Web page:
1994

The ground is officially broken on April 15 on the property of the Centre’s future site in Waterloo.

1995   

The K-W Rotary Children’s Centre completes construction of a 54,000-square-foot state-of-the-art facility in Waterloo to replace the smaller facility in Kitchener. This facility opens in September following a successful $8 million capital campaign supported by the government, local Rotary clubs, corporations and many private supporters.

1996   

In the fall, Cambridge services move into the newly constructed Cambridge Family YMCA on Hespeler Road. Our co-location partnership provides enhanced facilities for our children and families and is the first and only partnership of its kind in Canada.

1999   

Following continued growth, a Guelph-based service team becomes a reality through pilot funding from the Ministry of Health, and a partnership through the City of Guelph. The caseload grows that year from just 17 children in September to 90 children by April 2000. The pilot proves to be a success and permanent funding is granted in 2000.

In November, the Board approved a new referral policy that makes it possible for a family, caregiver or community agency to refer a child for service. Up until now, referrals had to be made by a doctor. Referrals jumped significantly as a result of this change from 978 referrals the year prior to 1,229. This change improves access to services and supports the goal of early intervention.

2000   

A Fergus site is established through the support of the Rotary Club of Fergus-Elora. KidsAbility Foundation assumes the primary responsibility of fundraising on behalf of KidsAbility. Previously, they had been tasked with managing the endowment fund arising from bequests.

2003   

May 30, the organization is officially renamed KidsAbility™ Centre for Child Development to more accurately reflect its mission, vision and purpose, and to respect Rotary International’s request that “Rotary” no longer be used in the name.

In September, KidsAbility renews its strong partnership with the Cambridge YMCA opening an expanded site. A new classroom is added that allows KidsAbility School to increase enrollment from 62 to 81 children.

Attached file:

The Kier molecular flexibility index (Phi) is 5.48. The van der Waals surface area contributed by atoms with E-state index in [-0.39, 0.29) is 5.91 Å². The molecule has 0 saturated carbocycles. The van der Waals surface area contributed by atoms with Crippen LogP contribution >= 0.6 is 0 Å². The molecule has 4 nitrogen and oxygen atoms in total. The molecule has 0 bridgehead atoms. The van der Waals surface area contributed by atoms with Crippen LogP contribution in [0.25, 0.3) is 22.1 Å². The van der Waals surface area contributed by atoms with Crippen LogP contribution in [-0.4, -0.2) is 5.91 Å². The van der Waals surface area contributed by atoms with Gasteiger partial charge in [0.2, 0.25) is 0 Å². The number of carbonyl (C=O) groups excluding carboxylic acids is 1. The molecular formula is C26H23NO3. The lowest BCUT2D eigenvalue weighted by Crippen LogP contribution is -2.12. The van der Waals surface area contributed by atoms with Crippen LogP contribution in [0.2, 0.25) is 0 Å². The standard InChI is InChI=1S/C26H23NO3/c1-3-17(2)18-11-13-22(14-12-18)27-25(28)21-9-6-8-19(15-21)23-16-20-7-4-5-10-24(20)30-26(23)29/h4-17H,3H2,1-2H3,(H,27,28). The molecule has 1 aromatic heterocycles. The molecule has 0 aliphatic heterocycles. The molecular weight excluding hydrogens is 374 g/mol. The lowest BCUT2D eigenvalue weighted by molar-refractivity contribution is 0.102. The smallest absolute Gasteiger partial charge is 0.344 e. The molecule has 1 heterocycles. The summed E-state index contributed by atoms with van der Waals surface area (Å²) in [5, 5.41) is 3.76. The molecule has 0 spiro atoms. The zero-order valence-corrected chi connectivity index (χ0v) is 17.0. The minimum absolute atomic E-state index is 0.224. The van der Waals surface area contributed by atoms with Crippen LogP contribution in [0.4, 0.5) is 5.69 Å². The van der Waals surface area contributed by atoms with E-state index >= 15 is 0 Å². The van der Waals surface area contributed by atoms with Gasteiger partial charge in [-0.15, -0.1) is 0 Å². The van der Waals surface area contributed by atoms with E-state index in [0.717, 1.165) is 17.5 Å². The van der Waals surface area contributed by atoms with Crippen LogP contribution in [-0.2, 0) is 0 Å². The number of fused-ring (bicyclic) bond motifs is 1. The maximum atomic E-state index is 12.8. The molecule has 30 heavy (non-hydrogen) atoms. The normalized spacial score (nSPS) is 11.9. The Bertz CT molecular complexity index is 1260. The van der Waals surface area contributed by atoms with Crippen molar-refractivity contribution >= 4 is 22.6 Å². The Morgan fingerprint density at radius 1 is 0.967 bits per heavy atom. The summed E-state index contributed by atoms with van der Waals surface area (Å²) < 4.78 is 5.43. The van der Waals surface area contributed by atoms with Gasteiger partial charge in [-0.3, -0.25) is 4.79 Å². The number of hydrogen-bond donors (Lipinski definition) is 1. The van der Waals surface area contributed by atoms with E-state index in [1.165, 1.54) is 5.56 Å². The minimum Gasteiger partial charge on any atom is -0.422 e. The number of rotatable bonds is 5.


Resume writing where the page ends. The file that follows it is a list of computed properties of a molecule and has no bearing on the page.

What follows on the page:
2005   

KidsAbility’s Guelph site moves to a newly renovated 5,000-square-foot site at the West End Community Centre

2006   

The first annual Kids Can’t Wait Radiothon raises $108,000 over two days through the support of 96.7 CHYM FM.

2008   

December 12, KidsAbility and the Michael G. DeGroote School of Medicine Waterloo Regional Campus at McMaster University celebrate a historic partnership. The new partnership provides medical students with training in family medicine and pediatrics and gives them an opportunity to learn about children with special needs and their families.

2011

To better serve children and families in Kitchener, in June, KidsAbility opens a new 5,200-square-foot site inside The Family Centre located at 65 Hanson Avenue in Kitchener.

2012   

KidsAbility, alongside 11 other children’s treatment centres, implements leading-edge technology known as GoldCare. Thanks to a one-time grant of $2.5 million from the Ministry of Children and Youth Services, this new system allows for multidisciplinary teams to conduct a team assessment, develop an integrated plan of care, share important information, view clinical notes and monitor each child’s and family’s progress.

2013

In March, KidsAbility is awarded Exemplary Standing through Accreditation Canada, the highest accreditation possible, recognizing our commitment to excellence in governance, leadership and client services.